According to the Department’s analysis, the proposed standards could save nearly 4.5 quads (quadrillion BTUs) over 30 years, equivalent to three times the amount of energy used in refrigerators and freezers in American homes in one year.  The standard, as proposed, would also eliminate the need for up to 4.2 gigawatts of generating capacity by 2043, equivalent to 8-9 coal-fired power plants nationwide.   The savings would reduce cumulative carbon dioxide emissions by 305 million metric tons between 2014 and 2043.

(Come again?)

Also, standards didn’t necessarily account for how many consumers actually used their refrigerators. From a spokesman for an energy-efficiency advocacy group:

“Even though refrigerators have become much more energy efficient, they still account for about 10 percent of household electricity use,” observed Alliance to Save Energy Vice President for Programs Jeffrey Harris. “With the new standards, consumers will not only save energy, they’ll also have a better picture of total energy use, because the ratings will include automatic ice makers.”

Over the next year, the DOE also plans to evaluate standards for central air conditioners, room air conditioners, furnaces, clothes washers, clothes dryers and dishwashers.

My fridge is 15 years old, so I expect huge improvements when I replace it. How old is your refrigerator? Will new improved energy efficiency motivate you to replace your unit faster, because of faster payback? More importantly, did reading this article make you feel guilty about using your “but it still runs” fridge from the 70s to cool a couple of beers in your basement?

Related: Warners’ Stellian’s commitment to sustainability

Refrigerator temperature: What temperature should a refrigerator be set at?

August 6, 2010

Flickr photo credit: olibac

Your refrigerator likely comes set at the factory-recommended temperature, probably a “mid-setting,” but what is that?

If you set the temperature too low, your food will freeze. Set it too high, however, and your food will spoil quicker due to increased bacterial growth.

The recommended temperature for your refrigerator ranges from 35 degrees to 38 degrees.

I keep my refrigerator at 37 degrees and try to keep it stocked well with food, because — believe it or not — a fully stocked fridge holds its temperature better than one with a couple condiment bottles in the door.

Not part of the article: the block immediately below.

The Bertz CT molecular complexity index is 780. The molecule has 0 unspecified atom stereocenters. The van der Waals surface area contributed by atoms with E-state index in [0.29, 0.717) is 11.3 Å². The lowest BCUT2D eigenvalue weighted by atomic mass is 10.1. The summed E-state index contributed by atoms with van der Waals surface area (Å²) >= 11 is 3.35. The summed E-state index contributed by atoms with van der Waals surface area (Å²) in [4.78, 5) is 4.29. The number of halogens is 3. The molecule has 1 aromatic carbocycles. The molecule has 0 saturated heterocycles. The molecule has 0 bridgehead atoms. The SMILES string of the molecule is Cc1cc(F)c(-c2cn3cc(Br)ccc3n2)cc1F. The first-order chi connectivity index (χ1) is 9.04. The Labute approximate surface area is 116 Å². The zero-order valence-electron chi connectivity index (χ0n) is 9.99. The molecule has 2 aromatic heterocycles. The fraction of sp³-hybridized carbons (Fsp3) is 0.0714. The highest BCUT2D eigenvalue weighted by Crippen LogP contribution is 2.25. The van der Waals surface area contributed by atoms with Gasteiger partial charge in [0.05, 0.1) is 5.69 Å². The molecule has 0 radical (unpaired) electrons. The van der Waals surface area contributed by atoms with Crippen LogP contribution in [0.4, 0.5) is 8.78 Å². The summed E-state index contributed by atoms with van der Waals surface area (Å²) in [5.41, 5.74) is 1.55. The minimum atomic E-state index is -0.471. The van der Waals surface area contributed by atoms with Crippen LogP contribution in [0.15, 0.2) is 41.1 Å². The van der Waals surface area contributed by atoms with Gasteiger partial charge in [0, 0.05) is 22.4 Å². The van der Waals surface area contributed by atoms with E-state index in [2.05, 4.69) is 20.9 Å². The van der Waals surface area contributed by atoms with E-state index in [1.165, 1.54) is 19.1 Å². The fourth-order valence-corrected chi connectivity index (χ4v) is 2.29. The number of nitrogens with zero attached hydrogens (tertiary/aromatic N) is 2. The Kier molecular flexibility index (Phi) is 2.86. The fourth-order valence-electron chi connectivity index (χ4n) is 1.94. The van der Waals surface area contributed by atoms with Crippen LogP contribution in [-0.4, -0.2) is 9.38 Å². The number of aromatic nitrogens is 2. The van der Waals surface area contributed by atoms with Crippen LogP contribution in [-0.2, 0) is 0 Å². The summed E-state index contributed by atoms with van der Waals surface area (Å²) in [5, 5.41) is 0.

But the best test for your refrigerator’s temperature is a beverage. If you don’t like the temperature of your beverage, adjust the fridge. If you think your refrigerator is too cold, increase the temperature by 1 degree and allow 24 hours for the compartment to adjust. Obviously, do the opposite if you think your refrigerator is too warm.

To ensure proper temperatures, air has to be able to flow between the refrigerator and freezer sections.

As shown in the super sweet illustration, cool air from the refrigerator enters through the bottom of the freezer section and moves upward. Most of the air then flows through the freezer section vents and recirculates under the freezer floor. The rest of the air enters the refrigerator section through the top vent and flows down the back of the refrigerator compartment.

Make sure the air vents aren’t blocked by some errant food thing. Otherwise, it might block the flow of air to the refrigerator, which in turn causes temperature and moisture problems and melty ice cream, etc.

Also (word to the wise), last time my refrigerator was too warm — and I had cranked it up to the coldest setting — I (my dad) finally popped off my kick-plate to find a veritable lint blanket.

Lesson: if your refrigerator can’t exhaust properly, it can’t cool properly. So, vacuum the condenser every three months!

HOW TO: change a refrigerator water filter

August 2, 2010

Think of the children, won't you? Replace your refrigerator's water filter.

If your refrigerator dispenses water, chances are it uses a filter.